We attended a birds of prey show here, and it was a controlled environment where we could get fairly close to the raptors. They bring each bird out every two or three shows so it doesn’t get too stressed. I’d never been to a show like this, so I brought along my 150-600. I decided to put it to best use by stepping back a bit and capturing some tight headshots. 

This photo was of a bald eagle named River, in what one could call its teenage years, before it had lost its brown feathers and morphed into the white eagle we’re used to seeing. It had just dipped into a bathing pool and was trying to dry off, which is why its feathers look so ruffled. The crisp sharpness of the 150-600 allowed me to capture every detail in every feather, and I blurred out the background to get that eye-catching color contrast of brown and green.

© Cecil Holmes

24-70mm at 24mm, F/8, 25 sec., ISO 100
This photo of Moose Falls along Crawfish Creek wasn’t a planned shot at all. We were just driving down the road right before sunset when I saw the sign for it; we didn’t have a lot of time to capture the remaining light. I said, “OK, if we get out of the car and hear water, we’ll grab our gear and run down; if we can’t hear the water, that means it’s too far and we won’t make it.” We got out and heard the water, and it turned out the falls were only about a tenth of a mile from where we parked. It was flowing really nicely, as the park had had a huge amount of snowfall this winter—meaning lots of corresponding snow melt creating lots of full rivers and streams.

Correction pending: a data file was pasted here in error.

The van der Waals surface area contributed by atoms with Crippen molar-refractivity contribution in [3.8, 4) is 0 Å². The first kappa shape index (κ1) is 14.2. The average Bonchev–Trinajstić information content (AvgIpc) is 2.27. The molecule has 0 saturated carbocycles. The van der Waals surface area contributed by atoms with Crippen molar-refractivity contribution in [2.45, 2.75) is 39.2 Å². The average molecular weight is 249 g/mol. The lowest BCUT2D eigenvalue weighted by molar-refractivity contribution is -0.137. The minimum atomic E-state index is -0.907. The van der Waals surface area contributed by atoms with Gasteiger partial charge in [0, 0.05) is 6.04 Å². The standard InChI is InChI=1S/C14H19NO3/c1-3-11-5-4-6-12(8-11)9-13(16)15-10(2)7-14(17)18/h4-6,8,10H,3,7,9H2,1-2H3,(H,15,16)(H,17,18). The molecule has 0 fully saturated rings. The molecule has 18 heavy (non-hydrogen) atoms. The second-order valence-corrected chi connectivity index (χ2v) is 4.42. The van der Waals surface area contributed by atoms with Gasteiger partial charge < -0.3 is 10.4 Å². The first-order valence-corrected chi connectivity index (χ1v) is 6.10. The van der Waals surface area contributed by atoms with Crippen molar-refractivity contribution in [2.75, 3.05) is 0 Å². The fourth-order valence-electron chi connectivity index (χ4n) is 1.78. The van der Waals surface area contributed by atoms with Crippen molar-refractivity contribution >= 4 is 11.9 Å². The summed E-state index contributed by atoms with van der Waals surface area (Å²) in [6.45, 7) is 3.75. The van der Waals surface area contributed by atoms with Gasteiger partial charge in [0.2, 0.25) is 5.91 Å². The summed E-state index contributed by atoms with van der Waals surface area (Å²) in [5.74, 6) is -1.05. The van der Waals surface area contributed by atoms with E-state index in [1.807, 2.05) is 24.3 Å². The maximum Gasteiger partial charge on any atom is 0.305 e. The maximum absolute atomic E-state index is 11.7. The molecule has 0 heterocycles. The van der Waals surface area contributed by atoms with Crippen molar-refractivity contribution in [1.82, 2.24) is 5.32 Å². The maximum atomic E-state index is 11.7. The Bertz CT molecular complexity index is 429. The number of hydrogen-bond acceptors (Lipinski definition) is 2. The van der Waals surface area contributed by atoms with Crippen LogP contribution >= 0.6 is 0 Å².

Typically when you’re shooting waterfalls, light is your enemy—you don’t want very much of it, because you want a longer shutter speed to get that smooth, creamy effect in the water. The light was really starting to fade at this point, so I used a 25-second exposure at F/8. If I’m photographing a waterfall in the daytime, I’ll shoot at F/16 to get a lower shutter speed, but in this case I didn’t need that low shutter speed— I needed to get my aperture open enough to get a shutter speed that wasn’t going to be minutes long. The 24-70 really came through for me in this low-light situation.

© Cecil Holmes

24-70mm at 24mm, F/16, 1/80th sec., ISO 100
The Grand Prismatic hot spring is one of the most photographed geothermal attractions in Yellowstone. Many photos of it that you see from above are taken from either a helicopter or plane, or by people who hike the trail that overlooks it. But when you’re right down there with it, it’s challenging to shoot—it’s not nearly as impressive as when you’re seeing it from up high. Plus, if you’re photographing it on a nonwindy day, the steam emanating from it will just rise and hang in the air. You want a little wind to blow the steam around a bit.

Luckily, I had just enough breeze so that the steam was moving. I was standing right on the boardwalk next to it, and I got down and put my camera as low and close to the pool as I could get it without actually touching anything—you don’t want to scald your equipment! I was trying to capture a sunstar (you can see the sun poking out from behind the cloud in the upper right), but I wasn’t able to get it. Because of that, and because the light wasn’t great, I decided to see what would happen if I turned it into a black-and-white photo. That changed everything. It created a mood I wasn’t seeing in color, and it brought out the textures, patterns, and contrasts of the pool and surrounding area.

© Cecil Holmes

24-70mm at 24mm, F/8, 1/200th sec., ISO 100
The Morning Glory hot spring is one of my favorite pools to visit in Yellowstone. It’s not very big, maybe about 20 feet wide, and the boardwalk there puts you right along the edge of it. I took about three or four shots at 24mm vertically and then created a panoramic composite. I was finally able to capture that elusive sunstar, and the clouds in that vibrant blue sky added to the overall effect as well.